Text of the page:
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HM Chief Inspector of Prisons for England and Wales Publishes Annual Report 2016-2017

18th July 2017

The Inspector’s report analyses the positives and the negatives occurring in the previous year by highlighting issues that appear in the 86 individual inspection reports on prisons, police custody suites, immigration removal centres and other custodial establishments published by the Inspectorate throughout the year 2016-2017. This includes analysing places of detention inspection reports and death in custody reports.

All inspections carried out by HM Inspectorate of Prisons contribute to the UK’s international obligations under the Optional Protocol to the UN Convention against Torture and other Cruel, Inhuman or Degrading Treatment or Punishment (OPCAT).

The report highlights some issues of concern from the overarching data compiled and compared to previous reports, such as the rise in violence, and the continuation of practices that the Inspector/Inspectorate perceive to be unacceptable such as the transportation of women and men or children and adults together in escort vans. The report highlights that there is an expectation of a minimum of 10 hours out of cell time for prisoners.

Experience of Men in Prison:

In his report the Inspector of Prisons outlines that there are growing concerns regarding the safety of prisons stating that:

“Safety had declined in 15 prisons inspected with just five prisons showing improvement”. (p 21)

The Inspector noted that there had been an increase in violence at an unacceptable rate, while the rates of self-harm had also risen within the same period. The report focuses on factors impacting on a person’s mental health such as bullying, isolation/segregation and a prisoner’s vulnerability during their early days in prison, and highlights that these are still prevalent within the prisons despite recommendations by the Prisons and Probation Ombudsman that such practices increase the risk of self-harm.

While the Inspector identified that provisions for those experiencing mild to moderate mental health problems such as depression or anxiety were lacking, such as counselling, he did note that more than half of the prisons were identifying and supporting prisoners with learning difficulties which he states was:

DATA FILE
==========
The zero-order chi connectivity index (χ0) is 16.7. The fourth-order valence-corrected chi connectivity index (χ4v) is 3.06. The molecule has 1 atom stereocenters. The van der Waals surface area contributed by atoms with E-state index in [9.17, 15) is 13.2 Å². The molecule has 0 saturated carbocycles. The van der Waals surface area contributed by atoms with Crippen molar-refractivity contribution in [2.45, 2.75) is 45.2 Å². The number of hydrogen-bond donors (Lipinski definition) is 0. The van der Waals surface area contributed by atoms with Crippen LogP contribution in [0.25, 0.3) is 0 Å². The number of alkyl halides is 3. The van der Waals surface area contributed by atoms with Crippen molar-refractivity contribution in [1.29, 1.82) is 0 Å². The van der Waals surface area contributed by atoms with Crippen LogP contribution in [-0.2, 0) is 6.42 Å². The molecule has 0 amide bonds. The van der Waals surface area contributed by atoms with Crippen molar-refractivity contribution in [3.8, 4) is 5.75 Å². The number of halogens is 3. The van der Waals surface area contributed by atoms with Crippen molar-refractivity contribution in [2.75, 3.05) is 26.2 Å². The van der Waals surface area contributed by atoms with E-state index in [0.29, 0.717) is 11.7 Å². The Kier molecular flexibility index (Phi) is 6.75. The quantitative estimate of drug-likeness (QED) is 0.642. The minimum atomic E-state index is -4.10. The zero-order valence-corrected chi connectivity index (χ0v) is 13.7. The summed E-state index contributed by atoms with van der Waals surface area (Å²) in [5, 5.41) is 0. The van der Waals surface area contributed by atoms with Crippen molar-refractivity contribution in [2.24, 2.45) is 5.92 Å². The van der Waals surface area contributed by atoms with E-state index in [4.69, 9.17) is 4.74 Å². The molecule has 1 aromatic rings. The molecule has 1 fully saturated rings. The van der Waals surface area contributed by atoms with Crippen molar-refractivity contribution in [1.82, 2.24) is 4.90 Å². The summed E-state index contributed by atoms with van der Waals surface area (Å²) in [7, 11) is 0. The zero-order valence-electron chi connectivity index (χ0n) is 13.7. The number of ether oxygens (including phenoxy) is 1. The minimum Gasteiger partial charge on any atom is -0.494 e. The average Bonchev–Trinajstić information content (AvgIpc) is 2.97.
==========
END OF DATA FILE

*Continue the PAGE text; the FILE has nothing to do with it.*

“a marked improvement on previous years”. (p 37)

The Inspector also passes comment on prisoners not being engaged in purposeful activity calling for prisoners to be unlocked for at least 10 hours a day as to engage in meaningful activities. A survey carried out highlighted that only 14% of prisoners surveyed received this level of out of cell time.

Experience of Women in Prison:

Analysis for the report found that while women’s prisons continued to perform better than men’s prisons, women were held further from their homes/families and that the closure of Holloway Prison made prisons more crowded than before.

The report also suggests that women’s prisons performed better in tests to establish the safety and conditions of prisons but that women continued to the transported in escort vans with men, which is unacceptable. 21% of women surveyed received the 10 hours out of cell time per day to engage in purposeful activity.

Experiences of Children in Custody:

Of the four units inspected only the two smaller units were deemed to be reasonably safe. There had also been increasing violence resulting in many boys serving most of their sentence locked up.

In a survey undertaken by the inspectorate 38% of the boys said that they had spent a night in a care and separation (segregation) unit.

The Inspectorate had found that there had been some issues regarding the use of force in Young Offender Institutions (YOI) with some prison officers placing themselves at risk to protect children in their care and others using pain-inducing techniques and strip-searching children under restraint.

Only one YOI (Parc) met the expectation of 10 hours out of cell time as well as allowing all children access to evening association and to eat all their meals communally.

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